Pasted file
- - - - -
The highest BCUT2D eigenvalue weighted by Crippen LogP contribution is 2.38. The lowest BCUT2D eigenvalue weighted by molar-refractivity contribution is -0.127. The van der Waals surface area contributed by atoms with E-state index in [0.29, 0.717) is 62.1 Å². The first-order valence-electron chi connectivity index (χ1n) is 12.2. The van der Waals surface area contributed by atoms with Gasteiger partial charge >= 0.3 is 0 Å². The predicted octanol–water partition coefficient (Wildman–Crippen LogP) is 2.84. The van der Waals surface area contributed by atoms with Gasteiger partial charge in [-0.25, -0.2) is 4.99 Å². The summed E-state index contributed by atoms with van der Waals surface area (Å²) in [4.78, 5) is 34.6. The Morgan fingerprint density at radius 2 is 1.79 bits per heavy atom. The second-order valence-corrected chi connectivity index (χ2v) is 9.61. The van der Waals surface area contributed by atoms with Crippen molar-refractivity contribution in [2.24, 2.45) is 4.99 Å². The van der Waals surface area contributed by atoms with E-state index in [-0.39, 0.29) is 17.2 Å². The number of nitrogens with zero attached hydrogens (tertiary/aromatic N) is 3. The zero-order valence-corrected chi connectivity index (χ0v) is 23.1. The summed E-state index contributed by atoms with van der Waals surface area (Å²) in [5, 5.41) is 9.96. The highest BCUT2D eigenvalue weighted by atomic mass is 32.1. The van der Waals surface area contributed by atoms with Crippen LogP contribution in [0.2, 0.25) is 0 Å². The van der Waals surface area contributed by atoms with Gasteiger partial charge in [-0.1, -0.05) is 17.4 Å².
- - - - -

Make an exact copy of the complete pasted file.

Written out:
The highest BCUT2D eigenvalue weighted by Crippen LogP contribution is 2.38. The lowest BCUT2D eigenvalue weighted by molar-refractivity contribution is -0.127. The van der Waals surface area contributed by atoms with E-state index in [0.29, 0.717) is 62.1 Å². The first-order valence-electron chi connectivity index (χ1n) is 12.2. The van der Waals surface area contributed by atoms with Gasteiger partial charge >= 0.3 is 0 Å². The predicted octanol–water partition coefficient (Wildman–Crippen LogP) is 2.84. The van der Waals surface area contributed by atoms with Gasteiger partial charge in [-0.25, -0.2) is 4.99 Å². The summed E-state index contributed by atoms with van der Waals surface area (Å²) in [4.78, 5) is 34.6. The Morgan fingerprint density at radius 2 is 1.79 bits per heavy atom. The second-order valence-corrected chi connectivity index (χ2v) is 9.61. The van der Waals surface area contributed by atoms with Crippen molar-refractivity contribution in [2.24, 2.45) is 4.99 Å². The van der Waals surface area contributed by atoms with E-state index in [-0.39, 0.29) is 17.2 Å². The number of nitrogens with zero attached hydrogens (tertiary/aromatic N) is 3. The zero-order valence-corrected chi connectivity index (χ0v) is 23.1. The summed E-state index contributed by atoms with van der Waals surface area (Å²) in [5, 5.41) is 9.96. The highest BCUT2D eigenvalue weighted by atomic mass is 32.1. The van der Waals surface area contributed by atoms with Crippen LogP contribution in [0.2, 0.25) is 0 Å². The van der Waals surface area contributed by atoms with Gasteiger partial charge in [-0.1, -0.05) is 17.4 Å².